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When does the extended family of a child have standing to sue for custody in Texas?

The Law Office of Bryan Fagan, PLLC, recently had cause to celebrate a huge victory for our long-time clients. These clients are grandparents who live in North Texas but whose grandchildren reside here in the Houston area. Unfortunately, the son of our clients and the father of their grandchildren were sentenced to a twenty-year prison term last year for a sex-related crime.

Our clients' wife and daughter-in-law were sent to prison this year on a related charge. The grandchildren ended up living with a maternal aunt with whom the mother and grandchildren had been residing.

A 2016 case led the way to the ultimate victory in 2017

Last year, these grandparents came to our office seeking representation to win custody of their grandchildren. They feared (reasonably) that the environment they were being exposed to with their mother was dangerous to these teenagers' long and short-term development.

The grandparents had little contact with their grandchildren in the previous four or five months, but they believed the children were not being made to attend school, nor could they contact their grandparents. Our clients thought they offered the best environment for these kids to be raised as successful and happy people.

Despite their intentions and goals, our clients were not able to immediately win primary custody of their grandchildren. Ultimately we attended mediation along with their daughter-in-law, and we settled on mandatory monthly visits for our clients with their grandchildren. Considering that they had not seen them much over the prior half-year, both of our clients were happy at this result.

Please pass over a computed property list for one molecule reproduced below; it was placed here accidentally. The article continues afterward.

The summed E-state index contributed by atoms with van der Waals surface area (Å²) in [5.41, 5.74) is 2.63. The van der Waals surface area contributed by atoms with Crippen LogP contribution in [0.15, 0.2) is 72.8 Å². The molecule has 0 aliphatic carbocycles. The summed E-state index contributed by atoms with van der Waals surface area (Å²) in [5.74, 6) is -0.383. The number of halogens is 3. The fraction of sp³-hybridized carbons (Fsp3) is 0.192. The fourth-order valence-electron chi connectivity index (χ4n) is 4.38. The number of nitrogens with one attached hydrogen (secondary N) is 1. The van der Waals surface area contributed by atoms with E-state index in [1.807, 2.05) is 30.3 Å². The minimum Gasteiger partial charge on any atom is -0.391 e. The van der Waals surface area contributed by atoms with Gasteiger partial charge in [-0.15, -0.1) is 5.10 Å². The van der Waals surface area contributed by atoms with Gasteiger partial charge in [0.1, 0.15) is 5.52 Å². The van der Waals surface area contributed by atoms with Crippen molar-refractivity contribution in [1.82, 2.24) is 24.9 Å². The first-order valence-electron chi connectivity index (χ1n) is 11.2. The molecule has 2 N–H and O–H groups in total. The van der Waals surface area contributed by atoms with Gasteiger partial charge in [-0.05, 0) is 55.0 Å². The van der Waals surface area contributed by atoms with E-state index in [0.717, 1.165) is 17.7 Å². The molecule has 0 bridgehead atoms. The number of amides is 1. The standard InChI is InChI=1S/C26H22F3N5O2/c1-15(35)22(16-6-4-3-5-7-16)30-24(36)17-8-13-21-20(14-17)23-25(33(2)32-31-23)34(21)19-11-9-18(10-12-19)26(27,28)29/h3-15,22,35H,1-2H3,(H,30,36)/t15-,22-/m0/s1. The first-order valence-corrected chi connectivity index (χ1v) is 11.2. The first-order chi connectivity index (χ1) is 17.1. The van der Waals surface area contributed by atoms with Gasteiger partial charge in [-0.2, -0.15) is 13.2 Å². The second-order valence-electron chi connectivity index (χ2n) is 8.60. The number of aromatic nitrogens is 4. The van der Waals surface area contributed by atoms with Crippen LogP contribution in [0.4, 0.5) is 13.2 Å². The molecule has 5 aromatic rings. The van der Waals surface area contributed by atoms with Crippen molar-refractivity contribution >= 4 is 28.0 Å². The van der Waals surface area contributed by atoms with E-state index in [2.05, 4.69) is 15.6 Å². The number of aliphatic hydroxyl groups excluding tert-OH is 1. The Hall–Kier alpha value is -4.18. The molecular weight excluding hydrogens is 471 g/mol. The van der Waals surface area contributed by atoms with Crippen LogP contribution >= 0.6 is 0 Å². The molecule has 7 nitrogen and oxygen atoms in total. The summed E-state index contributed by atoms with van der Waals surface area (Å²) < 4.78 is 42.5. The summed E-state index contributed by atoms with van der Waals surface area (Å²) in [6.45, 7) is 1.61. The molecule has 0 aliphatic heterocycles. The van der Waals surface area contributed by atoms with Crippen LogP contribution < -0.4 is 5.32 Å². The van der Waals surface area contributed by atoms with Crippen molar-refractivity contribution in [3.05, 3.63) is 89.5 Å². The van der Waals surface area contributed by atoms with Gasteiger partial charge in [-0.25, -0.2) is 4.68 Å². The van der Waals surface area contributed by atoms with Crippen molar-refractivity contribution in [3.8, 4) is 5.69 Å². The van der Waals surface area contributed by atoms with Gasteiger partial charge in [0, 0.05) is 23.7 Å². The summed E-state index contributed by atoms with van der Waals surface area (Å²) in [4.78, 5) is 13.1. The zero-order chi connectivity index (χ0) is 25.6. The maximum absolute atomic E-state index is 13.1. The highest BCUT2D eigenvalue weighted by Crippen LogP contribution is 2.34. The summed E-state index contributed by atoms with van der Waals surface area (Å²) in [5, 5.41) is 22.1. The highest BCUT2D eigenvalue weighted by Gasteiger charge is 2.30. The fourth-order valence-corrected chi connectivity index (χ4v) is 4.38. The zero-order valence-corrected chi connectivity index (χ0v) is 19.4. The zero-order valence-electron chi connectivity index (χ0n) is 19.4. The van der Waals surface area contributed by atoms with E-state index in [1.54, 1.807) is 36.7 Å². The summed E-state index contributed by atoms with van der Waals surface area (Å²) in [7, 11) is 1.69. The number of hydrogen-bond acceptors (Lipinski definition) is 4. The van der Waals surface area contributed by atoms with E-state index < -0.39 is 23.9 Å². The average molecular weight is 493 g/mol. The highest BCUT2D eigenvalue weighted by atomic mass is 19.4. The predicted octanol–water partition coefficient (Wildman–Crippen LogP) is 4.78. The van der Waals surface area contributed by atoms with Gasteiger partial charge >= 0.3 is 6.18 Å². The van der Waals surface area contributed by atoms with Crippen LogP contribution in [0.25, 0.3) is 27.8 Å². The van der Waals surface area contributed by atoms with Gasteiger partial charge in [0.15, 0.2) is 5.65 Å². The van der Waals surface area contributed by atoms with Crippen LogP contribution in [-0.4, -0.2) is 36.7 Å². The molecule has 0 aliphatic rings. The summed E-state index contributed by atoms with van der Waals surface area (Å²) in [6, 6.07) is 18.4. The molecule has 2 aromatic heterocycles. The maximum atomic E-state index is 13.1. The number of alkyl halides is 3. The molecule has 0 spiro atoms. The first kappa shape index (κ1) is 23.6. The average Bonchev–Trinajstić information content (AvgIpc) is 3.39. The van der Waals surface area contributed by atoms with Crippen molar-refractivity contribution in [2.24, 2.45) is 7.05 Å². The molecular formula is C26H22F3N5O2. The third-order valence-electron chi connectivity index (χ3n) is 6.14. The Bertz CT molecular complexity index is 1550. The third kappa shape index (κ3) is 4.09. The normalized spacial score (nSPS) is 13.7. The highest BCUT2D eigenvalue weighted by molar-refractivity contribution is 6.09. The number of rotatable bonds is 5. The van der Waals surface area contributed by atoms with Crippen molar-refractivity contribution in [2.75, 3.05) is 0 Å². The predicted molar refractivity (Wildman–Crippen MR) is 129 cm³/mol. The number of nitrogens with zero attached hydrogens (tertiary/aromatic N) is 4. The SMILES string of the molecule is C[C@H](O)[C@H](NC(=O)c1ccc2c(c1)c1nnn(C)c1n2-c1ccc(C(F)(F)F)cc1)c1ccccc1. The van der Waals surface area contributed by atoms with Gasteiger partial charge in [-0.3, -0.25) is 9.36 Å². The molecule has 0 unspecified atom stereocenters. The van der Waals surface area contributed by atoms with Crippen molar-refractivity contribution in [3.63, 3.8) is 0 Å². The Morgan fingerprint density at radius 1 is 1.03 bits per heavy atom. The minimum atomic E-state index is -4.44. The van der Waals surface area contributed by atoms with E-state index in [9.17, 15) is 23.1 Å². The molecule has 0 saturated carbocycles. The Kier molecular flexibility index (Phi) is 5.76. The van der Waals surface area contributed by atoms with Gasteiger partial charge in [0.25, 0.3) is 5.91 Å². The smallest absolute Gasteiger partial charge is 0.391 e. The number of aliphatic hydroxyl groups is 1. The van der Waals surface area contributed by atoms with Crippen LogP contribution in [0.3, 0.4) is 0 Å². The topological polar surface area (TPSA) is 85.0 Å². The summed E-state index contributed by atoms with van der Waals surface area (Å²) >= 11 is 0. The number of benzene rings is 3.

An essential piece of advice was given to our clients by myself at mediation. I let them know that even though they could not negotiate a transfer of custody from mom to them at mediation, they were laying the groundwork for a court to do so in the future should the need arise. Our clients needed time to re-establish a relationship with their grandparents if they again wanted to pursue custody rather than solely having visitation rights.

As mentioned earlier in this blog post, the children's mother stood trial and was found guilty of a sex-related crime this year. She, like her husband, was sentenced to an extended prison term that caused custody to be flipped from mom to her sister effectively. Once our clients learned about this occurring, they contacted us and again engaged in a court case in which they asserted to the court that now was an appropriate time to award them conservatorship rights over the children. What does this mean in the context of an extended family member's ability to win custody of a child? Read on to find out more about this subject.

A person must have the standing to pursue a lawsuit in Texas.

Our clients brought a petition in Harris County seeking to be named sole managing conservators of their grandchildren. Along with their petition, each wrote and signed affidavits stating to the court just how the children's present environment would harm in a significant manger the health and emotional development of the children. This is required under the Texas Family Code to succeed in this type of lawsuit.

The affidavit detailed to the judge the level of involvement they had in the children's lives before bringing their 2016 case to court and pointed out the lengths they had gone to in the past year to have visitation rights over their grandchildren. Finally, the affidavit provided as much factual information as they could muster about how the mother and father were unable to provide for the children's financial, emotional, or physical well-being.